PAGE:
- Economic. This is compensation for verifiable financial losses. Examples include paid medical expenses, anticipated care needs, and lost income from work.
- Non-economic. These are comparably subjective losses resulting from the incident. They may include emotional pain and suffering, mental anguish, and loss of enjoyment.
- Punitive. These are non-compensatory damages enforced by the court intended to punish an egregious act of negligence.
Tennessee, like most other states, doesn’t cap the economic damages available in most honky tonk premises claims. However, there’s often a limitation on both non-economic and punitive damages, although exceptions may be made for victims who sustained unusually severe injuries.
Modified Comparative Fault in Tennessee
Tennessee is a “modified comparative fault” state, which means that a personal injury claimant’s damages can be reduced in accordance with their fault. Your potential compensation could also be contingent on the court’s finding of shared or comparative fault. So if you’re found to be more than 50 percent at fault for your injuries, it’s unlikely you’ll recover compensation.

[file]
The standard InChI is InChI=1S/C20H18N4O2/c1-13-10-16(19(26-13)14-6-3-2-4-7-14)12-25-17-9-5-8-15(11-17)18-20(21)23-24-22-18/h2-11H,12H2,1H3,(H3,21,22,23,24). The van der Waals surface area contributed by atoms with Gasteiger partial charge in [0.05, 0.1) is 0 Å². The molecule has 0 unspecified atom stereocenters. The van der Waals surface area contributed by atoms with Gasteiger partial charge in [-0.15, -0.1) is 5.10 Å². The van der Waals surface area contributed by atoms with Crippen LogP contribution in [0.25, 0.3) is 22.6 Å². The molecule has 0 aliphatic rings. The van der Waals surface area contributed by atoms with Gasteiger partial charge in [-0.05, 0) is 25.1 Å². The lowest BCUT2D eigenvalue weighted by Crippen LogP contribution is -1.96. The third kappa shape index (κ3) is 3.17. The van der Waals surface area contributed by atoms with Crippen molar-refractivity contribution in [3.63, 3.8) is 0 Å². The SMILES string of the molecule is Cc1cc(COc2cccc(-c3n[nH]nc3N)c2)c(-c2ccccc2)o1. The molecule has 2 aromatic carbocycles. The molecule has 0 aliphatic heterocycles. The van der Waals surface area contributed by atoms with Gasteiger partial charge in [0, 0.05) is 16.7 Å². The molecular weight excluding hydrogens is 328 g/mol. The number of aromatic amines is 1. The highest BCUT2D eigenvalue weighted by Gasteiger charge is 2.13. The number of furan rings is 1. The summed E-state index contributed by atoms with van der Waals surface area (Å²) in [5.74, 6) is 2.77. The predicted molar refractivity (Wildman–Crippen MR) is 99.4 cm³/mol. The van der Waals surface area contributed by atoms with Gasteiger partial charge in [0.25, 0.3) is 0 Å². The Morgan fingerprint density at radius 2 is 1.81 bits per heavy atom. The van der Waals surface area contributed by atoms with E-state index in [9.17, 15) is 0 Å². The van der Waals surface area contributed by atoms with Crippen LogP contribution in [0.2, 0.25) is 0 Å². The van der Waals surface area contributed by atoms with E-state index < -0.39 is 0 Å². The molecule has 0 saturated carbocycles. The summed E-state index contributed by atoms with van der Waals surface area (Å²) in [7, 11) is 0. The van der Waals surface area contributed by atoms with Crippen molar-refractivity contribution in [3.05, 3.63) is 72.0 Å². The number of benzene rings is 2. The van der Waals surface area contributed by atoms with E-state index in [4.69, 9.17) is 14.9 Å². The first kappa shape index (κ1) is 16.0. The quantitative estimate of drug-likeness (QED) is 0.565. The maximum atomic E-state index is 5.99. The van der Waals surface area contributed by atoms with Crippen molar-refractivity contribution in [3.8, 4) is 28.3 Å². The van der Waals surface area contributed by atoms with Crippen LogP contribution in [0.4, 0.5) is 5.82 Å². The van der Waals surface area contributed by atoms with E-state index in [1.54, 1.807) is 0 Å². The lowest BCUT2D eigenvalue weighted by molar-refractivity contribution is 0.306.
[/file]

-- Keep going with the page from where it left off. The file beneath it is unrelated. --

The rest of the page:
How Honky Tonks Try to Minimize Their Liability in Premises Liability Claims
While victims have the right to file a claim for compensation, Tennessee state law also proactively protects the interest of businesses. If a honky tonk or other type of bar contests your allegations, it could raise any of the following defenses:
- Assumption of risk. If a visitor understands, or should understand, that conditions within a property could be dangerous, then the property owner may not be held liable for any resulting damages. A honky tonk could raise this defense if a patron is injured by dangerous conditions clearly inherent to the property, or to most bars, such as crowding or loud music.